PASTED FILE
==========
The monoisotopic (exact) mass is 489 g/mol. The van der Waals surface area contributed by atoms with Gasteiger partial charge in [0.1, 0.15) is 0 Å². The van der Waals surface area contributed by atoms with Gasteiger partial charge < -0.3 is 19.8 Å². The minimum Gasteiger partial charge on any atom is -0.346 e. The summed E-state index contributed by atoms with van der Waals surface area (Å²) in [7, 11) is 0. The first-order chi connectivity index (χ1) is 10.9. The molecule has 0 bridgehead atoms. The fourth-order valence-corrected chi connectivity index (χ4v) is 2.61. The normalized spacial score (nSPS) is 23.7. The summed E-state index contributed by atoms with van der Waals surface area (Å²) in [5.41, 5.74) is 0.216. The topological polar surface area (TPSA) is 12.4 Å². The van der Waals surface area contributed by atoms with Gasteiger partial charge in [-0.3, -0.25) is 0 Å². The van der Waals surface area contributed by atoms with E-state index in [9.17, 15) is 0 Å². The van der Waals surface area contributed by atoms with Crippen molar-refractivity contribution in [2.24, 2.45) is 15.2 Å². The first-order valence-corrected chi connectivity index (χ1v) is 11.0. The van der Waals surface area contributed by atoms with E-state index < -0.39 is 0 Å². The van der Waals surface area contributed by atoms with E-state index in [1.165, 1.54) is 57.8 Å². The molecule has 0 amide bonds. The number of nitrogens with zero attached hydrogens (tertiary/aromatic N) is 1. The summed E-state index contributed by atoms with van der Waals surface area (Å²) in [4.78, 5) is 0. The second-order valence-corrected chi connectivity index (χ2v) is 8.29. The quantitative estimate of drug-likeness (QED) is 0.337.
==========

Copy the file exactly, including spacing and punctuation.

The monoisotopic (exact) mass is 489 g/mol. The van der Waals surface area contributed by atoms with Gasteiger partial charge in [0.1, 0.15) is 0 Å². The van der Waals surface area contributed by atoms with Gasteiger partial charge < -0.3 is 19.8 Å². The minimum Gasteiger partial charge on any atom is -0.346 e. The summed E-state index contributed by atoms with van der Waals surface area (Å²) in [7, 11) is 0. The first-order chi connectivity index (χ1) is 10.9. The molecule has 0 bridgehead atoms. The fourth-order valence-corrected chi connectivity index (χ4v) is 2.61. The normalized spacial score (nSPS) is 23.7. The summed E-state index contributed by atoms with van der Waals surface area (Å²) in [5.41, 5.74) is 0.216. The topological polar surface area (TPSA) is 12.4 Å². The van der Waals surface area contributed by atoms with Gasteiger partial charge in [-0.3, -0.25) is 0 Å². The van der Waals surface area contributed by atoms with E-state index in [9.17, 15) is 0 Å². The van der Waals surface area contributed by atoms with Crippen molar-refractivity contribution in [2.24, 2.45) is 15.2 Å². The first-order valence-corrected chi connectivity index (χ1v) is 11.0. The van der Waals surface area contributed by atoms with E-state index < -0.39 is 0 Å². The van der Waals surface area contributed by atoms with E-state index in [1.165, 1.54) is 57.8 Å². The molecule has 0 amide bonds. The number of nitrogens with zero attached hydrogens (tertiary/aromatic N) is 1. The summed E-state index contributed by atoms with van der Waals surface area (Å²) in [4.78, 5) is 0. The second-order valence-corrected chi connectivity index (χ2v) is 8.29. The quantitative estimate of drug-likeness (QED) is 0.337.